They normally seem like a pretty good deal. You get to say things to yourself like “if I did that it would be so much better” or “what were they thinking when they wrote this, we’d do much better now”.
It’s a humbling experience to go through that process and come out of the other side having made all the mistakes that you think you’d never make, hit all the walls that you never saw coming and learn all the lessons that generations before you have already learnt exactly the same way.
A Brief Story
By way of setting the scene, and making this post a little more relate-able, let me paint a picture…
Our fantastic team is given the remit to build a new system. Our team consists of two developers (one very experienced with Rails but not much else and another not-so-experienced with anything but very eager to learn), a product owner and a designer/business analyst. A small team but one excited about the prospect of something new and interesting.
The project has to be delivered in an extremely short time-scale, whilst still keeping up with the quality that we’ve developed a reputation for. Maybe in the future it will grow to something huge.
This is a story of choosing the right tools for the
Pick The Tools For The Team
In many situations, other than those of an extreme growth organisation where hiring new people is rapid, we are working as part of a team. To draw a corollary to Conway’s law - I suggest to my future self to choose the tools that reflect the structure of the team.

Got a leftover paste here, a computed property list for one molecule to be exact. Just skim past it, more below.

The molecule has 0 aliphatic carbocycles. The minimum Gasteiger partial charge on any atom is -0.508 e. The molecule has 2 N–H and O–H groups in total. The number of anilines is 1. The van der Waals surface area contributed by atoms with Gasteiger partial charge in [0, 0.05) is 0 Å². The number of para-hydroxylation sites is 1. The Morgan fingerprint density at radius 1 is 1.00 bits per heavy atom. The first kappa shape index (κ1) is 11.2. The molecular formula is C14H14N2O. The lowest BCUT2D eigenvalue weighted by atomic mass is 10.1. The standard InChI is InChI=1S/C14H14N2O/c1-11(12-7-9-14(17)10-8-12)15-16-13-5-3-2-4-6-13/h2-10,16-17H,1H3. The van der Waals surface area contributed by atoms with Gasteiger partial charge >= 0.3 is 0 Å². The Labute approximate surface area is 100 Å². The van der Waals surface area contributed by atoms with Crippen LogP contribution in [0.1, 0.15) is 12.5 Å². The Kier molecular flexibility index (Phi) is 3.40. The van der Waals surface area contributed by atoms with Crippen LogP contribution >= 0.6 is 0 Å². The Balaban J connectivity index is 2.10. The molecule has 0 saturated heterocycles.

In our story I might suggest to my future self (in whatever role) to not build a SPA, to not choose Typescript for the whole stack, to not pick GraphQL to aggregate a number of microservices…
I might instead remind myself that 50% of our development effort is from a junior team member that will likely need coaching, that we’ll have to support the app after it’s built, that I should take another look at Ruby Gems, npm or PyPI (insert package manager here) because there’s probably a module that does what I want already, that building a CI/CD pipeline can be a right faff sometimes…
A Lesson To Myself
Now, I don’t mean to say that we should revert to doing the same thing over and over again. Rather, we should judge what tool is best from more than just a technical perspective. Often the engineers in us get too hung up on the best tool to solve the engineering problem, rather than the best tool for delivering the solution.
The hardest part of building great software has always been, for me, growing an outstanding team. This is just another reminder of that such that one day it might become easier.